Tenants, you have a right to see the electrical compliance certificate
There is no requirement in law that a landlord has to provide a tenant with an electrical compliance certificate every two years, but it is advisable for a tenant to request a certificate of compliance (CoC) from a landlord when occupying a new premises. This is according to Alan Rosen of Rosen Electrical, which services north and northeast Johannesburg.
This is endorsed by MC van der Berg Attorneys which points out that it remains the responsibility of the owner to ensure the safety of the electrical installation, unless there is an agreement between the landlord and tenant that the tenant will take over this responsibility.
“Nowhere in the Occupational Health and Safety Act, 1993, is it stipulated that the owner/lessor must provide a tenant with an updated certificate every two years, as the stipulation containing the two-year period only deals with the instance where property is transferred,” says Tiaan van der Berg of MC van der Berg Attorneys. “Thus we are of the opinion that there is no duty on an owner/lessor to provide a tenant with an electrical compliance certificate every two years.”
Tenants take charge
But tenants do have a right to and responsibility for the electrical system in the house as well as the electrical compliance certificate.
“The user of the electrical installation is the tenant and the regulations specifically refer to the lessor’s obligations,” says van der Berg. “There is thus an obligation on both parties to ensure that a valid COC has been issued in respect of the electrical installation of the leased property.”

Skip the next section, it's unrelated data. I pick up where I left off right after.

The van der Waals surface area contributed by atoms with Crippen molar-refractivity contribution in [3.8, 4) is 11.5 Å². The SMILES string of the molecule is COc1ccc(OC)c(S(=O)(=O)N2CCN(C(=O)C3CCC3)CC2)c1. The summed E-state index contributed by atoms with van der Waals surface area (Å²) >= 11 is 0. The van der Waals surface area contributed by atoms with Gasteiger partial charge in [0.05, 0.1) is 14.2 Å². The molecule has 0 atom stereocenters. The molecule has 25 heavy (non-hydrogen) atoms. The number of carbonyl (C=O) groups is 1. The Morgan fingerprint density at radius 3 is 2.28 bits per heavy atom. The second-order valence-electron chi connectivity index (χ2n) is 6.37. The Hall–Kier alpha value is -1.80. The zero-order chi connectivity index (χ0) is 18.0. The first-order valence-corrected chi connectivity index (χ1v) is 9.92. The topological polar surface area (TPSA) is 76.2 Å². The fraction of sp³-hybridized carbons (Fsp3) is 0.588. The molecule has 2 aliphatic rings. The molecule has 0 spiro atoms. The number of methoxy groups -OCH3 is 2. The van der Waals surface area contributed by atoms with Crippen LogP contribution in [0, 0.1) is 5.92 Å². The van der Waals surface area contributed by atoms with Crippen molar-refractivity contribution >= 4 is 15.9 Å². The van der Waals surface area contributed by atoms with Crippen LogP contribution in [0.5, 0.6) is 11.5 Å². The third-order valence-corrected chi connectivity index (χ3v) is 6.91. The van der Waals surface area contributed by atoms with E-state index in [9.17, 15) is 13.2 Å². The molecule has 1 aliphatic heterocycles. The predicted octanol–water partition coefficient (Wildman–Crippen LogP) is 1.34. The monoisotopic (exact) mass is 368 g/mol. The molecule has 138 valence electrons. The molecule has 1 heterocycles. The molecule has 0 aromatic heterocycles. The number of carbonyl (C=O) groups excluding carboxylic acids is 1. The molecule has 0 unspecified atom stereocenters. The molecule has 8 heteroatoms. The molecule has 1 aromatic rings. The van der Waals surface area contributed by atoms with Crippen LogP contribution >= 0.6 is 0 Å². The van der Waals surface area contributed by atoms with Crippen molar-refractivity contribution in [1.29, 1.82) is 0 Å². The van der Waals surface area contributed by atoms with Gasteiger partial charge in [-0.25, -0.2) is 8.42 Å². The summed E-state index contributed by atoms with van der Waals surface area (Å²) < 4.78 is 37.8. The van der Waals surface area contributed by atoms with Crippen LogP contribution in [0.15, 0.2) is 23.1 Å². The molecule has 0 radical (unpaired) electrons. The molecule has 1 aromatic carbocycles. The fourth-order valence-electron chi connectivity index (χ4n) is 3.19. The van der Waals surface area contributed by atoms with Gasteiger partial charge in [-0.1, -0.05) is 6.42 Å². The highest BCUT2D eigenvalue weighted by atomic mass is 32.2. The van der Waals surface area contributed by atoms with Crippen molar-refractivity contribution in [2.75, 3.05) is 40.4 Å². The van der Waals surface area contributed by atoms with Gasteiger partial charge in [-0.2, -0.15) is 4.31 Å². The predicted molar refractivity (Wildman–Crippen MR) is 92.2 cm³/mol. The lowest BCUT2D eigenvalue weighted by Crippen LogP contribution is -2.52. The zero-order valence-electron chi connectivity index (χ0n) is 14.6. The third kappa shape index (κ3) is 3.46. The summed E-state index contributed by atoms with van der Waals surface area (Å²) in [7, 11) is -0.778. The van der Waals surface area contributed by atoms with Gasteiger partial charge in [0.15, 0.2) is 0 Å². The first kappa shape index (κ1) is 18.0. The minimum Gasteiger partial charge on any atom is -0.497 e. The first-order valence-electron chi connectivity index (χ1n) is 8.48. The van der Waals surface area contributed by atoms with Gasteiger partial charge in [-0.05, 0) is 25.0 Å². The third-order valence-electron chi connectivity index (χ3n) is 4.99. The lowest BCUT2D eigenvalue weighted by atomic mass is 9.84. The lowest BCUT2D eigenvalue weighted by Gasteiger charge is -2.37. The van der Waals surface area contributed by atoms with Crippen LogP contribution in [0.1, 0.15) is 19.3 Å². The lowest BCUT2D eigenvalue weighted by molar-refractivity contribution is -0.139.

The tenant does, however, carry a certain degree of responsibility for the appliances installed in the home and the health of the electrical system.
“There are sometimes incidences, whether through lack of attention or the tenant not being available when a rental agent wants to do an inspection, that some electrical faults could become evident in a let home, and the tenant does not notify the agent or the landlord that this has happened,” says Gail Cawood, rentals manager at Knight Frank Residential SA. “There could be various reasons for this, which cannot always be explained, but landlords should perhaps inspect these every few months or instruct their agents to do so, purely for safety reasons.”
Cawood gives insight into a recent case (not one of Knight Frank’s clients) where an oven was reported by an ingoing tenant as faulty, and actually revealed that the old stove and oven needed replacement and not just repair, as they posed a fire hazard. Initially, the owner wanted the element repaired in the oven as it was malfunctioning, but, because the oven was a very old model (it was over 20 years old and the owner admitted had never been replaced since he had bought the unit), the electrician called out could not find the necessary spare parts and suggested replacement instead.
When the old appliance was removed it was found that the cupboards and countertop on either side of the stove had been charred and burned, to the point of crumbling. Had the stove and oven perhaps been left on for prolonged periods of time, this could have started a fire, which would easily have spread to the rest of the kitchen. There were other faults reported, such as faulty light switches and plug points – and these were also in urgent need of repair as they were “shorting” and could have become a fire hazard or could have shocked someone.